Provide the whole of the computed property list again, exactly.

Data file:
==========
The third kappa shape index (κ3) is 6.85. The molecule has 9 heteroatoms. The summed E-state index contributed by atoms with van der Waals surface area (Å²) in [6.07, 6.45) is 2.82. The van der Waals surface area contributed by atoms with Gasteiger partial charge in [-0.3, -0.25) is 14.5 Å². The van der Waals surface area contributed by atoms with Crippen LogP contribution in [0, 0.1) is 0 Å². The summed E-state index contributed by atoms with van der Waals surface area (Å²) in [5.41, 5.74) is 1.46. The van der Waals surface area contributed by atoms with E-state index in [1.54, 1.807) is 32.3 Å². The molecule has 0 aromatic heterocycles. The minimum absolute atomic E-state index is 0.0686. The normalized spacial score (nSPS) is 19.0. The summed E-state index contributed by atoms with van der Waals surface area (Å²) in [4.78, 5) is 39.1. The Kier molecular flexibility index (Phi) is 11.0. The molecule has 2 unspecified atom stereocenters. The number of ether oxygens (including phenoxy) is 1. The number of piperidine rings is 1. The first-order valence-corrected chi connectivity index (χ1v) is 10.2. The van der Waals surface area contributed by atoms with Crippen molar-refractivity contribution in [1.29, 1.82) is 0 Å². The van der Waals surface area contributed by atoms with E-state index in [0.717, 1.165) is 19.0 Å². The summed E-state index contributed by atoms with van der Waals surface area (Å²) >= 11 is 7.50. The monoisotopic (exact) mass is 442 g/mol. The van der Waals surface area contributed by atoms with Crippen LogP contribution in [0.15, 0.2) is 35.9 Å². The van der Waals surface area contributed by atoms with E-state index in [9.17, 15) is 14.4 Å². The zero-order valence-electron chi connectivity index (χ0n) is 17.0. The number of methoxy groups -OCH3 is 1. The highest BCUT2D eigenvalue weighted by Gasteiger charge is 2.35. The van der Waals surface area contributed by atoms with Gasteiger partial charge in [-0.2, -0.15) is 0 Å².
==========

The third kappa shape index (κ3) is 6.85. The molecule has 9 heteroatoms. The summed E-state index contributed by atoms with van der Waals surface area (Å²) in [6.07, 6.45) is 2.82. The van der Waals surface area contributed by atoms with Gasteiger partial charge in [-0.3, -0.25) is 14.5 Å². The van der Waals surface area contributed by atoms with Crippen LogP contribution in [0, 0.1) is 0 Å². The summed E-state index contributed by atoms with van der Waals surface area (Å²) in [5.41, 5.74) is 1.46. The van der Waals surface area contributed by atoms with E-state index in [1.54, 1.807) is 32.3 Å². The molecule has 0 aromatic heterocycles. The minimum absolute atomic E-state index is 0.0686. The normalized spacial score (nSPS) is 19.0. The summed E-state index contributed by atoms with van der Waals surface area (Å²) in [4.78, 5) is 39.1. The Kier molecular flexibility index (Phi) is 11.0. The molecule has 2 unspecified atom stereocenters. The number of ether oxygens (including phenoxy) is 1. The number of piperidine rings is 1. The first-order valence-corrected chi connectivity index (χ1v) is 10.2. The van der Waals surface area contributed by atoms with Crippen molar-refractivity contribution in [1.29, 1.82) is 0 Å². The van der Waals surface area contributed by atoms with E-state index in [0.717, 1.165) is 19.0 Å². The summed E-state index contributed by atoms with van der Waals surface area (Å²) >= 11 is 7.50. The monoisotopic (exact) mass is 442 g/mol. The van der Waals surface area contributed by atoms with Crippen LogP contribution in [0.15, 0.2) is 35.9 Å². The van der Waals surface area contributed by atoms with E-state index in [9.17, 15) is 14.4 Å². The zero-order valence-electron chi connectivity index (χ0n) is 17.0. The number of methoxy groups -OCH3 is 1. The highest BCUT2D eigenvalue weighted by Gasteiger charge is 2.35. The van der Waals surface area contributed by atoms with Gasteiger partial charge in [-0.2, -0.15) is 0 Å².